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Thursday, June 25, 2015

As expected, the Greek drama is going down to the wire. Yet another creditor deadline is looming on Friday. If the entire Greece situation goes south, will it roil global markets? Of course. But Greece is a small economy, smaller than Dallas or Boston or Philadelphia, and the true economic impact is minor. However, investors will likely panic in the short term, head for the exits, and forgo opportunities. Global markets are never smooth sailing. That's why investors need a diversified portfolio which includes both stocks and bonds to ride this roller coaster without losing their lunch. See how Greece stacks up to other euro economies on page 46 of the Voya Global Perspectives™ book.

Wednesday, June 24, 2015

Bipartisan is practically an oxymoron but Republicans got it done for President Obama by delivering fast track authority on Trans-Pacific Partnership (TPP). The TPP will link 40 percent of the world's economy in the Pacific region and has a real chance to become a law with this increased negotiating leverage for the president. So chalk one up for the politicians but the proof is in the pudding and the President must now deliver his purported signature TPP trade deal. Please read more on the importance of global trade in Voya's Global Perspectives™ 2015 Forecast.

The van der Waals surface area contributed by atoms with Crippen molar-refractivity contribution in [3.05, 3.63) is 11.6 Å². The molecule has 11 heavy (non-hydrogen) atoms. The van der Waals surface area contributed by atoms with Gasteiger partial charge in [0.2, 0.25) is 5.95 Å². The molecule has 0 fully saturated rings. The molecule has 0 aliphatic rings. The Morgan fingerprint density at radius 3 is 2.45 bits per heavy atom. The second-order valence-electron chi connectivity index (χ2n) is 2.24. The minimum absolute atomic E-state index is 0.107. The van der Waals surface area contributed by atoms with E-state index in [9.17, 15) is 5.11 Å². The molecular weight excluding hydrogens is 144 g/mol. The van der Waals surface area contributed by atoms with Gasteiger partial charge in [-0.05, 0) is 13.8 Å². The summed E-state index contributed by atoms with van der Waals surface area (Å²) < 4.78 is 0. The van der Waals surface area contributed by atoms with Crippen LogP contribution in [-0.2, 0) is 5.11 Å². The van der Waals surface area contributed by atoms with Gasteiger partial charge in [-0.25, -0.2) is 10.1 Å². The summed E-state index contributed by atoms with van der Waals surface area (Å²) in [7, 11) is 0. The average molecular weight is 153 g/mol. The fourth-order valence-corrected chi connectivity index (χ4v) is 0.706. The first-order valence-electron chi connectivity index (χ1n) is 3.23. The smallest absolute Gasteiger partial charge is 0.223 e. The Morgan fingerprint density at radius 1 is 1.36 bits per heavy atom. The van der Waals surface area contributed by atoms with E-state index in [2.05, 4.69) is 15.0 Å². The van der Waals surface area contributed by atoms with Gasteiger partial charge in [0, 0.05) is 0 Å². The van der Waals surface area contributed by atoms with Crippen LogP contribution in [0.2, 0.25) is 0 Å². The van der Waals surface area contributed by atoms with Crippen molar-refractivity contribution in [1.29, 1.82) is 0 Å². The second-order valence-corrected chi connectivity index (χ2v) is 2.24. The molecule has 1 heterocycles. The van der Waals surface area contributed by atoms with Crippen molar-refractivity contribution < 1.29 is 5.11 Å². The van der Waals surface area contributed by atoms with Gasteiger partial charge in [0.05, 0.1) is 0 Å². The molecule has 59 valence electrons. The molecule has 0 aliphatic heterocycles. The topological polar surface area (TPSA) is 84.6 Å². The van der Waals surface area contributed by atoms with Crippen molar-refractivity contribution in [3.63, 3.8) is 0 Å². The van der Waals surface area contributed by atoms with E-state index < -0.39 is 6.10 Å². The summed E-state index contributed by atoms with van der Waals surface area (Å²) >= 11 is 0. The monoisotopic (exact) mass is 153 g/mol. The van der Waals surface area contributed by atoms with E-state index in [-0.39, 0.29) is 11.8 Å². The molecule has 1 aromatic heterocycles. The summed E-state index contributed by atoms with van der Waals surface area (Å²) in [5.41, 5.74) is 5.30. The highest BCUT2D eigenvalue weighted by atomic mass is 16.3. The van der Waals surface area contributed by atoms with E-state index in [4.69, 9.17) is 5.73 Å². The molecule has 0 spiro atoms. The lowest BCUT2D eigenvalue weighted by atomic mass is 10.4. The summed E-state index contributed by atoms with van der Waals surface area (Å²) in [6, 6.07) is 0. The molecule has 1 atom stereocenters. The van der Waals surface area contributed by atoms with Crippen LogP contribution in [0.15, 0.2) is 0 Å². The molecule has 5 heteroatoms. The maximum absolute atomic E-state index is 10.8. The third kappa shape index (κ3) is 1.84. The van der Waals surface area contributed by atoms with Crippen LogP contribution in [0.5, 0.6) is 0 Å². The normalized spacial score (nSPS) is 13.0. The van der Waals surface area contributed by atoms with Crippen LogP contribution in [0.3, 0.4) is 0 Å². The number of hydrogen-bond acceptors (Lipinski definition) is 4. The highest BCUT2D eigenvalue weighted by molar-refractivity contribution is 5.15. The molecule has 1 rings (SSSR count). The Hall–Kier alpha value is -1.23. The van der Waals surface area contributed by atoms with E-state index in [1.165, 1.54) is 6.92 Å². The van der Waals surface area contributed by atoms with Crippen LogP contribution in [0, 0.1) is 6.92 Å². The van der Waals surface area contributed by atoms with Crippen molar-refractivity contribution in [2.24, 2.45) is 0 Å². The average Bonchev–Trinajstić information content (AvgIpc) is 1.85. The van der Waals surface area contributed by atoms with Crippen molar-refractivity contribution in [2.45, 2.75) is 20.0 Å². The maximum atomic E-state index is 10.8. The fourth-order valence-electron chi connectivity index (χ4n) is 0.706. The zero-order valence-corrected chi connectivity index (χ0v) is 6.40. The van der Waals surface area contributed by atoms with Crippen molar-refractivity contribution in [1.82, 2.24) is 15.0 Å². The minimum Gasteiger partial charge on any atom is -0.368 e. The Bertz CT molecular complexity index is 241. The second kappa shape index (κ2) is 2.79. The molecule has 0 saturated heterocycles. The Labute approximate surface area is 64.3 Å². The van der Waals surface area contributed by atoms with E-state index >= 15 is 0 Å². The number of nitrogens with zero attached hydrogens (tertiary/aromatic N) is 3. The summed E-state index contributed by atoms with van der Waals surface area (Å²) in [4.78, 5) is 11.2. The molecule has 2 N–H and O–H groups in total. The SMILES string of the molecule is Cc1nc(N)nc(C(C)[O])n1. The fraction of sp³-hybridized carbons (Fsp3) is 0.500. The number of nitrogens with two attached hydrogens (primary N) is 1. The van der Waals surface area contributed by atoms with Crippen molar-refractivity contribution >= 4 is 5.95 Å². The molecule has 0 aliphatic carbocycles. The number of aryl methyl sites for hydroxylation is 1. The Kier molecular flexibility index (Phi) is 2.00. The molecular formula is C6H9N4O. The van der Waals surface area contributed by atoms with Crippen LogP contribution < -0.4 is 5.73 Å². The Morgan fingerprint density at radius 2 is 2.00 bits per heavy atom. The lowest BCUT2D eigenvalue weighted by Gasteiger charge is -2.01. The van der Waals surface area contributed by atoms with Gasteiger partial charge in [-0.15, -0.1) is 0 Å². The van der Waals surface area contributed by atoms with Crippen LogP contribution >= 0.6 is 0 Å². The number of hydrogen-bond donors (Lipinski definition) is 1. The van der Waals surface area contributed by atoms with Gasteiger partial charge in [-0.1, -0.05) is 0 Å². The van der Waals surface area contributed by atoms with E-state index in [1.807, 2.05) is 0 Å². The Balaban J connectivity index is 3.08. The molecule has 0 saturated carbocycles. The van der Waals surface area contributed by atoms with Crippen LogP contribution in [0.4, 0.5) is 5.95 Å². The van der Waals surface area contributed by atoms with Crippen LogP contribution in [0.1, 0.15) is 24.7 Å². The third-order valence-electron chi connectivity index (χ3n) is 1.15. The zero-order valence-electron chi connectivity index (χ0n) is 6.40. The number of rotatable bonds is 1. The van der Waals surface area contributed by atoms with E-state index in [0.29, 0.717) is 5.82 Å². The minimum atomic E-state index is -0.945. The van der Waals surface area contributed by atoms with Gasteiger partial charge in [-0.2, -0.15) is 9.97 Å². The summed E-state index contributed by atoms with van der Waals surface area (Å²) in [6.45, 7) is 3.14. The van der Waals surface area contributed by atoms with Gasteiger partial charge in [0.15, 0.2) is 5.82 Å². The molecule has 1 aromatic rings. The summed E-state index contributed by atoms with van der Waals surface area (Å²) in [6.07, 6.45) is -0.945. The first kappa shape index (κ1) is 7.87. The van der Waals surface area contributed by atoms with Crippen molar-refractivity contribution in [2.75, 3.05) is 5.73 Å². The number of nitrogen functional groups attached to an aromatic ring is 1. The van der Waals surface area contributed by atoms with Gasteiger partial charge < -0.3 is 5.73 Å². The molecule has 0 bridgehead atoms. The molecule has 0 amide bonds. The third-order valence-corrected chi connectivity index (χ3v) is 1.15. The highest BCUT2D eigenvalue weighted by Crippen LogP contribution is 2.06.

Tuesday, June 23, 2015

The MSCI EAFE Index (Europe, Australasia, Far East) is up big this year (10.4 percent as of 6/22), more than double the S&P500. Like clockwork, these high-flying returns are prompting investors to pile into this asset class and out of U.S. domestic equities. According to ICI, there were $3.8 billion in domestic equity outflows for the week of 6/10 compared to $3.6 billion in inflows to world equity, just when the U.S. economic picture is getting brighter. The consumer is the main driver of the U.S. economy. We know the jobs market is doing just fine – the best in 15 years. That’s good news for the consumer’s wage growth. Now the latest housing news is reaffirming a strong consumer foundation. According to Action Economics, new home sales have risen 102 percent from the 273k record-low in February of 2011, while pending home sales have risen 47 percent from a low in June of 2010, and existing home sales have risen 55 percent from a low in July of 2010. Today’s new home sales report of 546K was the fastest pace since February 2008. It may seem like the U.S. bull market is a little long in the tooth, but markets follow corporate earnings, not the clock, and a stronger consumer will boost earnings. Market timing works almost never. Please follow global market returns on page 38 of the Voya Global Perspectives™ book.

Friday, June 19, 2015